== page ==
Vista Service Pack 1 was delayed briefly when it was discovered that a handful of hardware device drivers occasionally kept the service pack installation from finishing correctly. New drivers were developed and Microsoft designed Windows Update so it would offer the new drivers and withhold Vista Service Pack 1 until they were installed.
I rarely find Service Pack 1 installed when I sit down to Dell computers. Something seems to be going awry with that process. When I’ve installed it manually, it has always gone smoothly and all hardware has worked perfectly afterwards. Microsoft didn’t plan to offer SP1 to all Vista users simultaneously, so perhaps it’s just being rolled out more slowly than I expected – but Service Pack 1 smooths out a lot of rough edges for Vista and I want you to have it.
If you have a Vista computer, check to see if Service Pack 1 is installed – click on Start / Computer, then click on System Properties at the top of the window. You’ll see the screen on the right – if it doesn’t specifically mention Service Pack 1, you don’t have it installed yet.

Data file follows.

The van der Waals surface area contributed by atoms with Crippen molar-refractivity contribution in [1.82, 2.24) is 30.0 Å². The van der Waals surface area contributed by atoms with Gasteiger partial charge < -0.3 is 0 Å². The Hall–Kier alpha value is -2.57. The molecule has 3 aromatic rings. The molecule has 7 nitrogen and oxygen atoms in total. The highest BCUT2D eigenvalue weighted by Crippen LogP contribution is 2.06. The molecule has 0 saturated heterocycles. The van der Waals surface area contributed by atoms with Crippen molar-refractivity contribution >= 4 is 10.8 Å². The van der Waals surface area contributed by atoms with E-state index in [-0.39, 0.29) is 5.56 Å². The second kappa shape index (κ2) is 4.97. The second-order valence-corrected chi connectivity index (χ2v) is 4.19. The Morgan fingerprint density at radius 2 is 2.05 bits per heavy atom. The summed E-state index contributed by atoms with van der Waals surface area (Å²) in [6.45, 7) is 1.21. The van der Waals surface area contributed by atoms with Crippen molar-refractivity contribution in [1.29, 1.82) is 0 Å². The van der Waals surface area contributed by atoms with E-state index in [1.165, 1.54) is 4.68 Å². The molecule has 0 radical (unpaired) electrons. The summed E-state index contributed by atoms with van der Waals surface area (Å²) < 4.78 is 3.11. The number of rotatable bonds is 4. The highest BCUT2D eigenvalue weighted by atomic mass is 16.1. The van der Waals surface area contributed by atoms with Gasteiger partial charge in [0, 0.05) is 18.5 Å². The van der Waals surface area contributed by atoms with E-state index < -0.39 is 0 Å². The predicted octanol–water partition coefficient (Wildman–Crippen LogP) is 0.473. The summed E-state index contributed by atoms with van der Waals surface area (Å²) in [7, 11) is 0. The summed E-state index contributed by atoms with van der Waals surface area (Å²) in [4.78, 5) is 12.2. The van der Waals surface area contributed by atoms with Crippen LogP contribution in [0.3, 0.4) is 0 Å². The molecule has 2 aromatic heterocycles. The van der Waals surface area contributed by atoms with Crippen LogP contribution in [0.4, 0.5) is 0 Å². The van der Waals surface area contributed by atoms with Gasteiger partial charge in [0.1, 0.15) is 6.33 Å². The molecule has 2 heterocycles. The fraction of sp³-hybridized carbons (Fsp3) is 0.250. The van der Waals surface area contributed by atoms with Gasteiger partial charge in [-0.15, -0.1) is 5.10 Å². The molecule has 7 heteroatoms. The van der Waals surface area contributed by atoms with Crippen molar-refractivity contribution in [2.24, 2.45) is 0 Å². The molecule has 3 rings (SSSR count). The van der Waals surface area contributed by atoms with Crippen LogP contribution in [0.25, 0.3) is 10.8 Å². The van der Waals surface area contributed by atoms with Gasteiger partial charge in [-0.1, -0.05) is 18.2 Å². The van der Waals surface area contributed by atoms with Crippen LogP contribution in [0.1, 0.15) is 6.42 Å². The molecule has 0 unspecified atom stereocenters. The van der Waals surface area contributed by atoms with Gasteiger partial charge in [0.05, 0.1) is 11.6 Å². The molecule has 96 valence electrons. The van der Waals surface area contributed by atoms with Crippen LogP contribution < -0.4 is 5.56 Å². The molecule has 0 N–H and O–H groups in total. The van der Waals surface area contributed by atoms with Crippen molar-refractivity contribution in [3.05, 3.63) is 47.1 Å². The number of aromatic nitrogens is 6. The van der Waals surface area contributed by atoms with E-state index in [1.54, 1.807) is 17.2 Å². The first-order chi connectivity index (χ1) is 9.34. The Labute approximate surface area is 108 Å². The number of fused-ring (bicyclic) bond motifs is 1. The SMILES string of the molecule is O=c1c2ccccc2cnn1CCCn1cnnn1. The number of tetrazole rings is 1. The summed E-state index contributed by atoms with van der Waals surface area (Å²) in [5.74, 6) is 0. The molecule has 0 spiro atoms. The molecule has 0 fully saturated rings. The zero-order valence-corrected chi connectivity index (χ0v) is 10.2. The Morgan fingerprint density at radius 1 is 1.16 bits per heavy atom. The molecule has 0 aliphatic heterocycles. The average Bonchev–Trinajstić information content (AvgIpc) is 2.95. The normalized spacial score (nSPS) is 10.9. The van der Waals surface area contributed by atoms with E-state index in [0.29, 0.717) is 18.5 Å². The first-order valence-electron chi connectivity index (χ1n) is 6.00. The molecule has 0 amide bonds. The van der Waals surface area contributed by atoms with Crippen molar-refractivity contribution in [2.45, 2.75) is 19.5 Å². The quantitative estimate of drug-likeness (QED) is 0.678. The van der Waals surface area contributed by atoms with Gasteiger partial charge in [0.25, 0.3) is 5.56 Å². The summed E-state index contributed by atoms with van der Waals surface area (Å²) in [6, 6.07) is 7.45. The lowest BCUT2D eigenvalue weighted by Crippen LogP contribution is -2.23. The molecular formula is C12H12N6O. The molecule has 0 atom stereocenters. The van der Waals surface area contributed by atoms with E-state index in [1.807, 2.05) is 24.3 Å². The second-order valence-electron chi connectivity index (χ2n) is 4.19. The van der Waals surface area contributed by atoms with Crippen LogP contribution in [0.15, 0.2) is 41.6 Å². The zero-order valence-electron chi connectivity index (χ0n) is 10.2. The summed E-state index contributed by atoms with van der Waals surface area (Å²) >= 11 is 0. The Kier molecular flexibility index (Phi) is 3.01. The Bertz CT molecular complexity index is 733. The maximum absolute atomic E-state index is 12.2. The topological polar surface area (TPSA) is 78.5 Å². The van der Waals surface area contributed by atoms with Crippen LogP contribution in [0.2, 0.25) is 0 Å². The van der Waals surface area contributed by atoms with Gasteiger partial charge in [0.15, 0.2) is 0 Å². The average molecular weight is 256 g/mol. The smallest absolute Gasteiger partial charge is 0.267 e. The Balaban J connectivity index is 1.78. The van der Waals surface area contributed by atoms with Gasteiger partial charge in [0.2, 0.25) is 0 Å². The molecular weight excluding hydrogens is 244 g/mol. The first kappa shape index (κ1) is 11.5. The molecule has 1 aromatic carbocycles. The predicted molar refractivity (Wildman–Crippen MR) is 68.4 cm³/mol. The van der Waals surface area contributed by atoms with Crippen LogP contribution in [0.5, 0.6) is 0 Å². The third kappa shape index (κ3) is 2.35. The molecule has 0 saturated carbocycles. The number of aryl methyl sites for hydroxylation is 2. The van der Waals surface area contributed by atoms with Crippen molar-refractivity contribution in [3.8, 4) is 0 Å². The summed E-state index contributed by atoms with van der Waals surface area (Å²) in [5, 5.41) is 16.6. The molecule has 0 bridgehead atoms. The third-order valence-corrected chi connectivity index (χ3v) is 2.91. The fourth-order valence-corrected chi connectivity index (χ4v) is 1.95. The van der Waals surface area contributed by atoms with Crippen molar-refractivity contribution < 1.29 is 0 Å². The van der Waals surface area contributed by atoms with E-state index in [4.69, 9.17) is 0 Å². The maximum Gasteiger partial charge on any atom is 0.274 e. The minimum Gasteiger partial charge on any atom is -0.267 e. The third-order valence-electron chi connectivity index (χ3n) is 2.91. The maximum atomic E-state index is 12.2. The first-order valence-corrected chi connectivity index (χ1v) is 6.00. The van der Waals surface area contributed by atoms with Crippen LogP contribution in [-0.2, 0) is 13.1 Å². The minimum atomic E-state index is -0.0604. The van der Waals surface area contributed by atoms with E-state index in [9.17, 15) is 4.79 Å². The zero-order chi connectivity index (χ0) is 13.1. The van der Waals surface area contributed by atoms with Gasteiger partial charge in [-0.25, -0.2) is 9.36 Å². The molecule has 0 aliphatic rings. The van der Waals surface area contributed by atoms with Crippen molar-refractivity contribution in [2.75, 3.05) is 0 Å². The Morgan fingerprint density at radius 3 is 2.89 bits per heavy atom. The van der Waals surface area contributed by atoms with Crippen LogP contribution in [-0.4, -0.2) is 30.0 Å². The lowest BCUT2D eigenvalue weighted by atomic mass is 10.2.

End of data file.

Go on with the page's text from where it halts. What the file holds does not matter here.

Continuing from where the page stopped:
There’s more info here about Service Pack 1 and what to expect during the installation. It’s a big deal, like all service packs – go slowly.
You can download and install Service Pack 1 manually from this page. It’s daunting – it’s a 440Mb download, and there’s always the possibility that it hasn’t been offered to you through Windows Update for some good reason. Call me if you want me to take over. But frankly, I suggest you give it a try if you have time, a fast Internet connection, and a good backup. (If you’re running Vista Business and you have an extra external hard drive, use Vista’s “Windows Complete PC Backup And Restore” feature to create an image of your entire hard drive that can be used to restore everything in a single smooth operation after a catastrophe. If you have it, you won’t need it, right?)